As with so many milestones, helping your child to become dry at night is more effective if you follow their lead. 

Here are some tips for night-time toilet training [once your child is dry during the day]

1. Encourage your child to drink enough during the day [6-8 glasses] – but not fizzy or caffeine-rich drinks. Restricting daytime fluids can cause the bladder to be less efficient.

2. If you are still giving a bedtime bottle, now is the time to drop it. If your child is well hydrated during the day, a big drink at bedtime or during the night [unless they are unwell or it is very hot] is not necessary. 

3. Do not allow your child to get constipated, as this can affect bladder function.

4. Use waterproof easily changeable protection on the bed to minimize night-time disruption.

5. Use the toilet just before bedtime.

6. Leave a soft light on and if the toilet is not easily accessible, have a potty in their room.

7. If your child wets the bed and wakes up, praise them for telling you and still take them to the toilet to see if they can do a bit more.

8. Praise your child gently but warmly when they manage a dry bed and don’t expect this to be every night at first.

9. Expect just the occasional dry night at the first few attempts.

10. If your child doesn’t manage a dry bed after 3 – 4 weeks of trying, you should give up and try again a few weeks later or when they start to have dry-ish nappies in the morning.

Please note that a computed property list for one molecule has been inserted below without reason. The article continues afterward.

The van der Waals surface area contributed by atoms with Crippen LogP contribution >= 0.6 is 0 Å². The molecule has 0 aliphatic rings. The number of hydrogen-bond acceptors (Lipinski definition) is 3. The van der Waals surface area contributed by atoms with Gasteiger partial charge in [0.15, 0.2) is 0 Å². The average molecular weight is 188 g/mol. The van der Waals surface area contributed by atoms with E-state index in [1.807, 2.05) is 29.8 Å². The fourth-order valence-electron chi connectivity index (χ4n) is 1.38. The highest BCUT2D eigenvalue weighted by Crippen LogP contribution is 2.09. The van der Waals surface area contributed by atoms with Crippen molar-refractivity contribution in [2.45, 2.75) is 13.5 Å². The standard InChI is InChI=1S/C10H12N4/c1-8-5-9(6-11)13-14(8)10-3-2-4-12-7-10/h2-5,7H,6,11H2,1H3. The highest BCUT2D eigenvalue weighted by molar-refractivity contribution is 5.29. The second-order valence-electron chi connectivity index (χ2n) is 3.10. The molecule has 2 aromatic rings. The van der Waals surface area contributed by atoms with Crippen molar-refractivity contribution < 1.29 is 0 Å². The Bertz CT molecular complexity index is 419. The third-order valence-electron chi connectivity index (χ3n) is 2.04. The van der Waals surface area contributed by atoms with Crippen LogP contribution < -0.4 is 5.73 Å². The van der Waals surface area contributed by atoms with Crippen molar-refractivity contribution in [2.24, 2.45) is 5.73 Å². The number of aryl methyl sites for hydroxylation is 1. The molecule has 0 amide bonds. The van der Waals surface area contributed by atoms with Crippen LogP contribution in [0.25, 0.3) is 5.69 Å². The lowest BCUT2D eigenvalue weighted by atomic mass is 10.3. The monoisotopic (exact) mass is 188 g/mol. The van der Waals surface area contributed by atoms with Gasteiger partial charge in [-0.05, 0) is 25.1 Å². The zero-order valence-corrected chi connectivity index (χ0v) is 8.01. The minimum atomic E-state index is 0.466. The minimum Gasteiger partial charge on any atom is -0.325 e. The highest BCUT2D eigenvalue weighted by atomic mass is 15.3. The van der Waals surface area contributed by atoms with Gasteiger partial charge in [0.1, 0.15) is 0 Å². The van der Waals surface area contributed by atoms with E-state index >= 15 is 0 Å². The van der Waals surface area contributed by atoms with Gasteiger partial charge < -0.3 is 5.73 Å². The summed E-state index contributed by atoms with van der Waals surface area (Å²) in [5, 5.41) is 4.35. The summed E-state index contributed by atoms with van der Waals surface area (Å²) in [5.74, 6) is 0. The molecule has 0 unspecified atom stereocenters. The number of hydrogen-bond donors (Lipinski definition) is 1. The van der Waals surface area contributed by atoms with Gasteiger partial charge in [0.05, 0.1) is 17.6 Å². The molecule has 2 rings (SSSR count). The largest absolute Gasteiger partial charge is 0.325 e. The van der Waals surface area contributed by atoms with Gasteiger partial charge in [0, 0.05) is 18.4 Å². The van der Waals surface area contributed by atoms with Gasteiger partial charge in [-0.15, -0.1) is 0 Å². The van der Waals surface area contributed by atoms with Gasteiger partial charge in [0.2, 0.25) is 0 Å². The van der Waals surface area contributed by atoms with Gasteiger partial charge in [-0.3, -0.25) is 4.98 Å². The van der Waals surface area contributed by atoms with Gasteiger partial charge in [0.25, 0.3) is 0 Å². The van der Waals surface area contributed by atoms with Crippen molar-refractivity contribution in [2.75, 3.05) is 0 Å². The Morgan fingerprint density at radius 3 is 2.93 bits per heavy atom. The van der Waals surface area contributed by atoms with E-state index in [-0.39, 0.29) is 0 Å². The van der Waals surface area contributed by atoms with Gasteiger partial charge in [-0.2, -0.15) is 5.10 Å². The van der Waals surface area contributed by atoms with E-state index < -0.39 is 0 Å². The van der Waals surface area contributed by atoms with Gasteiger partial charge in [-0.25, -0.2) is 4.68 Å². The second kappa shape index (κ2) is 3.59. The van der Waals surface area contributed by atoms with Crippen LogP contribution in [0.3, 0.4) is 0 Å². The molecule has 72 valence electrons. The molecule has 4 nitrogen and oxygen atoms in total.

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The four-month sleep regression

Somewhere between about 3 and 5 months, babies settle into a mature pattern of sleep cycles – with light sleep, deep sleep and waking phases. 

They also are now producing their own supply of sleep hormones, such as melatonin. 

By now, they may also have the body weight to enable them to sleep for 5 hours or more stretches at night without getting hungry. 

So given that all this positive stuff is going on, it can be frustrating when babies start to go backwards with their sleeping.

Why does this happen? 

Because also between 3 and 5 months, they become more conscious of what is going on and they start to make learning connections. 

These connections, especially if they are made as they fall asleep, can develop into expectations and preferences around their night sleeping and napping. 

So as an example – if they are fed or cuddled to sleep at the start of the night, they may need those same “sleep triggers” when they wake up naturally later.